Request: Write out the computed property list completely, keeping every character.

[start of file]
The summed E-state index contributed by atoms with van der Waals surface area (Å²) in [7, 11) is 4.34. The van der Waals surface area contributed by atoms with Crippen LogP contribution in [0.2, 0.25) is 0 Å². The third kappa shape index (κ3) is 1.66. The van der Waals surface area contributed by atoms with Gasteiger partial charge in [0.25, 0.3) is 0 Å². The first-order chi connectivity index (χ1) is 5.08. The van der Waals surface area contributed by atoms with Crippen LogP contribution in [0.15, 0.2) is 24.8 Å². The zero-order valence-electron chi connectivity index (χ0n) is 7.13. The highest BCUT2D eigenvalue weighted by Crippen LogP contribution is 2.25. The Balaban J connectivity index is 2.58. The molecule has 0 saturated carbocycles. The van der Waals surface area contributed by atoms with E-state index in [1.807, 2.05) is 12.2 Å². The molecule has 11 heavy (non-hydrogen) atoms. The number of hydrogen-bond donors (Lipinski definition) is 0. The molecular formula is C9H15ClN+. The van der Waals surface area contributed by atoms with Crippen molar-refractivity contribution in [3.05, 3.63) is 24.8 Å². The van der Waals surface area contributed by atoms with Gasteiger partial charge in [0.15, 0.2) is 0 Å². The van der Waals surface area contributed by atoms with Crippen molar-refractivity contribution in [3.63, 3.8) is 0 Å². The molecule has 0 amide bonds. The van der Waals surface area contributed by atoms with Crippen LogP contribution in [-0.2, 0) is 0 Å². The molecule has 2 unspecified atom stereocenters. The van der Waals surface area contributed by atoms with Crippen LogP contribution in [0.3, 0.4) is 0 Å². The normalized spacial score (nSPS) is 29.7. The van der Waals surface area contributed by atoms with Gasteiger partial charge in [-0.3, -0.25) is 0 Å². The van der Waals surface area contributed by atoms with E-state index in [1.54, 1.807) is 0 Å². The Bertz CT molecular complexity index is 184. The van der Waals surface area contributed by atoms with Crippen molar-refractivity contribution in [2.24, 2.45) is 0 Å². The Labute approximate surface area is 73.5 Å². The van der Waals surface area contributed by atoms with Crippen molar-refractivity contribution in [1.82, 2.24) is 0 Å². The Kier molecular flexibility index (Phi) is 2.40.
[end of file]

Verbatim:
The summed E-state index contributed by atoms with van der Waals surface area (Å²) in [7, 11) is 4.34. The van der Waals surface area contributed by atoms with Crippen LogP contribution in [0.2, 0.25) is 0 Å². The third kappa shape index (κ3) is 1.66. The van der Waals surface area contributed by atoms with Gasteiger partial charge in [0.25, 0.3) is 0 Å². The first-order chi connectivity index (χ1) is 5.08. The van der Waals surface area contributed by atoms with Crippen LogP contribution in [0.15, 0.2) is 24.8 Å². The zero-order valence-electron chi connectivity index (χ0n) is 7.13. The highest BCUT2D eigenvalue weighted by Crippen LogP contribution is 2.25. The Balaban J connectivity index is 2.58. The molecule has 0 saturated carbocycles. The van der Waals surface area contributed by atoms with E-state index in [1.807, 2.05) is 12.2 Å². The molecule has 11 heavy (non-hydrogen) atoms. The number of hydrogen-bond donors (Lipinski definition) is 0. The molecular formula is C9H15ClN+. The van der Waals surface area contributed by atoms with Crippen molar-refractivity contribution in [3.05, 3.63) is 24.8 Å². The van der Waals surface area contributed by atoms with Gasteiger partial charge in [0.15, 0.2) is 0 Å². The van der Waals surface area contributed by atoms with Crippen molar-refractivity contribution in [3.63, 3.8) is 0 Å². The molecule has 0 amide bonds. The van der Waals surface area contributed by atoms with Crippen LogP contribution in [-0.2, 0) is 0 Å². The molecule has 2 unspecified atom stereocenters. The van der Waals surface area contributed by atoms with Crippen LogP contribution in [0.3, 0.4) is 0 Å². The normalized spacial score (nSPS) is 29.7. The van der Waals surface area contributed by atoms with Gasteiger partial charge in [-0.3, -0.25) is 0 Å². The van der Waals surface area contributed by atoms with E-state index in [1.54, 1.807) is 0 Å². The Bertz CT molecular complexity index is 184. The van der Waals surface area contributed by atoms with Crippen molar-refractivity contribution in [2.24, 2.45) is 0 Å². The Labute approximate surface area is 73.5 Å². The van der Waals surface area contributed by atoms with Crippen molar-refractivity contribution in [1.82, 2.24) is 0 Å². The Kier molecular flexibility index (Phi) is 2.40.